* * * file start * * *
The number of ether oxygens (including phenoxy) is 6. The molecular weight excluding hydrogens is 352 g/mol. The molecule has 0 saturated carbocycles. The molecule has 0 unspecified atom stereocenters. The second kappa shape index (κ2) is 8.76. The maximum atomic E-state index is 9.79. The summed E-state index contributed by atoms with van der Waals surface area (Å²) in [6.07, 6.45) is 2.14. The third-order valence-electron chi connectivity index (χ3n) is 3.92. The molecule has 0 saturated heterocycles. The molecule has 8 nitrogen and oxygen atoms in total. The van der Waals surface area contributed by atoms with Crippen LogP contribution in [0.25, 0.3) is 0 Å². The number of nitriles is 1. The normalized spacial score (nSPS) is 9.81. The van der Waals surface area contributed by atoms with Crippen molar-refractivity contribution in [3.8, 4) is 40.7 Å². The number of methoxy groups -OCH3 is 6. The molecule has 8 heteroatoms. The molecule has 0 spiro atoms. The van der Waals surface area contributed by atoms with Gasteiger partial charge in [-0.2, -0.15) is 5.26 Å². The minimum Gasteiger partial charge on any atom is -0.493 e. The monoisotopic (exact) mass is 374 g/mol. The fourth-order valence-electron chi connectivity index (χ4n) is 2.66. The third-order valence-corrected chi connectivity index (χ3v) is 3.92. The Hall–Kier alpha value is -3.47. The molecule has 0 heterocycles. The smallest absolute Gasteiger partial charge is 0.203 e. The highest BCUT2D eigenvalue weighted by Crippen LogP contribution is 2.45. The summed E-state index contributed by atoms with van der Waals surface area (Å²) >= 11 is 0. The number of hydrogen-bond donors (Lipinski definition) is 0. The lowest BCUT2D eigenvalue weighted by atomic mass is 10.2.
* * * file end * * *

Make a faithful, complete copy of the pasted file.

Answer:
The number of ether oxygens (including phenoxy) is 6. The molecular weight excluding hydrogens is 352 g/mol. The molecule has 0 saturated carbocycles. The molecule has 0 unspecified atom stereocenters. The second kappa shape index (κ2) is 8.76. The maximum atomic E-state index is 9.79. The summed E-state index contributed by atoms with van der Waals surface area (Å²) in [6.07, 6.45) is 2.14. The third-order valence-electron chi connectivity index (χ3n) is 3.92. The molecule has 0 saturated heterocycles. The molecule has 8 nitrogen and oxygen atoms in total. The van der Waals surface area contributed by atoms with Crippen LogP contribution in [0.25, 0.3) is 0 Å². The number of nitriles is 1. The normalized spacial score (nSPS) is 9.81. The van der Waals surface area contributed by atoms with Crippen molar-refractivity contribution in [3.8, 4) is 40.7 Å². The number of methoxy groups -OCH3 is 6. The molecule has 8 heteroatoms. The molecule has 0 spiro atoms. The van der Waals surface area contributed by atoms with Gasteiger partial charge in [-0.2, -0.15) is 5.26 Å². The minimum Gasteiger partial charge on any atom is -0.493 e. The monoisotopic (exact) mass is 374 g/mol. The fourth-order valence-electron chi connectivity index (χ4n) is 2.66. The third-order valence-corrected chi connectivity index (χ3v) is 3.92. The Hall–Kier alpha value is -3.47. The molecule has 0 heterocycles. The smallest absolute Gasteiger partial charge is 0.203 e. The highest BCUT2D eigenvalue weighted by Crippen LogP contribution is 2.45. The summed E-state index contributed by atoms with van der Waals surface area (Å²) >= 11 is 0. The number of hydrogen-bond donors (Lipinski definition) is 0. The lowest BCUT2D eigenvalue weighted by atomic mass is 10.2.